Overcrowded prison system an absolute disaster, report finds

 

THE REPUBLIC’S overcrowded prison system is an “absolute disaster”, and new measures such as giving prisoners a third of their sentences off for good behaviour need to be examined to ease prison violence and tension, according to a new report.

Social campaigner Fr Peter McVerry said the idea of increasing remission from 25 per cent at present to 30 per cent was “not all that radical” in an international context, and yet would significantly reduce overcrowding.

“In Britain, for example, they have 50 per cent remission and they would not exactly be well known for having a liberal prison penal policy.”

He was speaking at the publication in Dublin yesterday of a report into penal policy by the Jesuit Centre for Faith and Justice, The Irish Prison System: Vision, Values, Reality.

Fr McVerry said about half of the 4,400 prison population had addiction issues yet there were only nine drug-treatment beds in the prison system.

While a new drug-free wing was being opened at Dublin’s Mountjoy Prison, there was currently “not one single square inch” of the jail drug-free.

He was also critical of the practice of dealing with overcrowding by sleeping between two and four prisoners in a cell originally built for one person by installing bunk beds and putting mattresses on the floor at night.

“I have known people who never did drugs when they were going into prison and by the time they came out they were on heroin; that’s because they were sharing a cell with a drug user.”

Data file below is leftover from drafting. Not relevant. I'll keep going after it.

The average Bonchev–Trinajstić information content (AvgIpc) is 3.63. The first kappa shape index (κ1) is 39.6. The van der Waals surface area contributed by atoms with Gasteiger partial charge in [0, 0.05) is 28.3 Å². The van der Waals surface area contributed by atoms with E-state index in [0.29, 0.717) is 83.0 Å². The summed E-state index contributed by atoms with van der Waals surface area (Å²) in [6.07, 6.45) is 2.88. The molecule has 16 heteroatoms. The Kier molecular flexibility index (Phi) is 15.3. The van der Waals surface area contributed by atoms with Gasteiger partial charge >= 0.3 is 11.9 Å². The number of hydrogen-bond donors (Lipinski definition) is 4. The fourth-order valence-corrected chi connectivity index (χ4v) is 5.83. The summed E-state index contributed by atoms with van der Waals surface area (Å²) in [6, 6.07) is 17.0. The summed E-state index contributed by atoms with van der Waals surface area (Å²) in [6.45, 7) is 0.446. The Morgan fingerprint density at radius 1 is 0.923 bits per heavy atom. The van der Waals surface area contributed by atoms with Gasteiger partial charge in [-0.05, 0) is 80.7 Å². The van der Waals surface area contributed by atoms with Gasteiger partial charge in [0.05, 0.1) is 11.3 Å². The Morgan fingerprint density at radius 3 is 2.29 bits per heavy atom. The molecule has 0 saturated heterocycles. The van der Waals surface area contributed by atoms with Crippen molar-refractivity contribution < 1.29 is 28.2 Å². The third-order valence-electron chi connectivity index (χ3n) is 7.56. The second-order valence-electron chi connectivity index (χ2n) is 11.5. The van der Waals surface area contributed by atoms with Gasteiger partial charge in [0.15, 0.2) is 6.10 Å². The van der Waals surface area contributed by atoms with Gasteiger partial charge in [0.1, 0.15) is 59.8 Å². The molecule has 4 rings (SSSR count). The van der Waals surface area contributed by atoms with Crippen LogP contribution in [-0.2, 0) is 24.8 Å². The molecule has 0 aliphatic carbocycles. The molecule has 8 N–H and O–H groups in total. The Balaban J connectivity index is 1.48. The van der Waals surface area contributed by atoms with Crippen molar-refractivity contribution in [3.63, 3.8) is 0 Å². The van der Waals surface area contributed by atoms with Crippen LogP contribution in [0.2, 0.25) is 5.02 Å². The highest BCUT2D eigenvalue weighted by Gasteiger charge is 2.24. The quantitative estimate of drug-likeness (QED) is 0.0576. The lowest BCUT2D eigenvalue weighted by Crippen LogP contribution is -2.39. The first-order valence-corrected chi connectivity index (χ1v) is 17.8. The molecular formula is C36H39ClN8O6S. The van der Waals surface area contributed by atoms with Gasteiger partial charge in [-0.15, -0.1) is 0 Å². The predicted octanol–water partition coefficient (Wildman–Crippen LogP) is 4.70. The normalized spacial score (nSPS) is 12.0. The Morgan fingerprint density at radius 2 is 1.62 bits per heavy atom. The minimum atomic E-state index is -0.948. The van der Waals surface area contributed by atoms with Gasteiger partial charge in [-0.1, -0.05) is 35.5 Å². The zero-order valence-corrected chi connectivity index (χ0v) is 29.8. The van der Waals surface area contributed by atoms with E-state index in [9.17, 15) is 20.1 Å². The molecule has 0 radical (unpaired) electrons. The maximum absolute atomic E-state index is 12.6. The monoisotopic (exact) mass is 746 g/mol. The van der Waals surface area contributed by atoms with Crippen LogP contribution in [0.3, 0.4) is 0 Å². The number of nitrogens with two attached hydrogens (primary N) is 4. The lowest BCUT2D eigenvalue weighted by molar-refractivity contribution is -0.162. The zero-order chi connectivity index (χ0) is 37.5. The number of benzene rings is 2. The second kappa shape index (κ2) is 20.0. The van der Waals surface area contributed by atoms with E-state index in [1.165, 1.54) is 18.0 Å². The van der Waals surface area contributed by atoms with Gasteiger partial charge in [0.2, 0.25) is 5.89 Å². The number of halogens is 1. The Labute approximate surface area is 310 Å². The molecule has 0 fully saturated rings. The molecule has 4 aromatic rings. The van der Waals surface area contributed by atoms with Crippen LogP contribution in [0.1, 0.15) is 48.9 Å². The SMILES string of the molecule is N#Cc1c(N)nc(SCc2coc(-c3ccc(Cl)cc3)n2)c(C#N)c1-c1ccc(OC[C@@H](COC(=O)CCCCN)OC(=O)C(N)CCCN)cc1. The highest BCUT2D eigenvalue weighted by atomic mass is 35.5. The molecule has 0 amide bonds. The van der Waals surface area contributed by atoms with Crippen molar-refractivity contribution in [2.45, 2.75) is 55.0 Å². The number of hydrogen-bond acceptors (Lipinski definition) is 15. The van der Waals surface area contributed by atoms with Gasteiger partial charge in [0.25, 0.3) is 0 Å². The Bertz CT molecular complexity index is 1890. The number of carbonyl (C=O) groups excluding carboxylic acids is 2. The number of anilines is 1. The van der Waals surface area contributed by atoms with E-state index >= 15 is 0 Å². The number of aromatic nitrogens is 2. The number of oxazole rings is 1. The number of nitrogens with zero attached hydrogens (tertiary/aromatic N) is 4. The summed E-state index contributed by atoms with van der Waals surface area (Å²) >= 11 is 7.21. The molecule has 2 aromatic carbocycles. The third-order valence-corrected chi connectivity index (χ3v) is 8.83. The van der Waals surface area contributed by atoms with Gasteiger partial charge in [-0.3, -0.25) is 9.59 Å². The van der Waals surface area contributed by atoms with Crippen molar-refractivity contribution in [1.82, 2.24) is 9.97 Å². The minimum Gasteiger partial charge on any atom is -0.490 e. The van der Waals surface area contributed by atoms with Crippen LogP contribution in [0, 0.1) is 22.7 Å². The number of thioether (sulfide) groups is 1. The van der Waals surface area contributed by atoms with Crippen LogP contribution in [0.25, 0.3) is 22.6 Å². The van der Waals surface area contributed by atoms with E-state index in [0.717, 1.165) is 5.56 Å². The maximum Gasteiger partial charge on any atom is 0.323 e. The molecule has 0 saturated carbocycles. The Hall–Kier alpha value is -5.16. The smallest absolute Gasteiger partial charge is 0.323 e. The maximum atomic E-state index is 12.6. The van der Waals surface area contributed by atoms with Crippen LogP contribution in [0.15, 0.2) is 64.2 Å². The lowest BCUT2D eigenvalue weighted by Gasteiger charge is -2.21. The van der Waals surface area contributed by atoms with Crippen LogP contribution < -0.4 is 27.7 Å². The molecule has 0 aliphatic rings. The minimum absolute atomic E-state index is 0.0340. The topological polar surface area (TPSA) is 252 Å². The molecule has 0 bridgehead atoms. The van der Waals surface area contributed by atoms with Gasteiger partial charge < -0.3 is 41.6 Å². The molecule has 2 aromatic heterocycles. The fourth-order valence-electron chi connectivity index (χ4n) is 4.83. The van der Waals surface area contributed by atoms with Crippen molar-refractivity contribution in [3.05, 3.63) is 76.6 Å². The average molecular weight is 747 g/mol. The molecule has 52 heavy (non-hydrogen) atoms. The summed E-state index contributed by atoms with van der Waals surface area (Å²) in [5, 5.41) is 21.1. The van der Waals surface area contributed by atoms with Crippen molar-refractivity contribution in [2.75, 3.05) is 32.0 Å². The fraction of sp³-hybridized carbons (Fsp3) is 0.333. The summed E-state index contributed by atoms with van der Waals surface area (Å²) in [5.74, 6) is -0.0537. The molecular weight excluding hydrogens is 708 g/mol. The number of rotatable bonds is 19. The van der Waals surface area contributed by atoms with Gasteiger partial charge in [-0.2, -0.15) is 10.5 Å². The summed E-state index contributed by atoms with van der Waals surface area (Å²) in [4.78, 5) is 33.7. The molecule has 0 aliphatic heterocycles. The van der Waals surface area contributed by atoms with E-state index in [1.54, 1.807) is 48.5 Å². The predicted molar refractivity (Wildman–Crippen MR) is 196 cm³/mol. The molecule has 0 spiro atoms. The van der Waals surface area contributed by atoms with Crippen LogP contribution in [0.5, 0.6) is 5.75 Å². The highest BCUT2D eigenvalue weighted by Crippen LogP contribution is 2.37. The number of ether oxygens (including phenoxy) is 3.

Former Mountjoy governor John Lonergan said the Government needed to put a significant emphasis on “keeping children out of prison at all cost”, yet there were still 16- and 17-year-olds being detained at St Patrick’s Institution.

“Even back in the 1970s when research was done, it showed that more than 70 per cent of prisoners in Mountjoy at the time had been in St Pat’s, so the major alarm bell was going off even then.

“Once a young person ends up in the prison system it is very damaging for them.”

The report says the Government should enact a policy of reducing the prisoner population from 4,400 at present to 2,700.

This could be done by having fewer prison sentences for non-serious crimes, a greater use of sanctions like community service and increased remission.

The report also recommends that about one-third of the prison population be housed in open prisons.

These are much less expensive than the current high-security system and are also less damaging to prisoners, increasing their chances of rehabilitation.

The report says plans for the Thornton Hall super-prison should be scrapped in favour of a number of much smaller prisons with 100 inmates or less.

Among the other recommendations are that prison officers should no longer be “jailers”. Instead they should be retrained in “dynamic security”, meaning they would learn to care for, interact with and support prisoners.

Both Fr McVerry and Mr Lonergan also believed the effort and resources devoted to keeping drugs out of prisons should be matched in the provision of treatment and rehab options.

At least one facility in the prison system should be a “custodial drug-treatment centre”.

Key facts: Prison report

* Average daily number of prisoners in jails in 2010 was 4,290, twice the number of 10 years earlier.

* There are 96 people jailed per 100,000 population, or four times the level of 1970.

* Almost 90 per cent of prisoners are locked in cells for 16.5 hours every day.

* In November 2011, 178 people were on 23-hour lock-up, mainly for self-protection.

* The average cost of keeping a prisoner in jail in 2010 was €70,513.

* There are only two open prisons in the Republic, accommodating 5 per cent of the total prison population.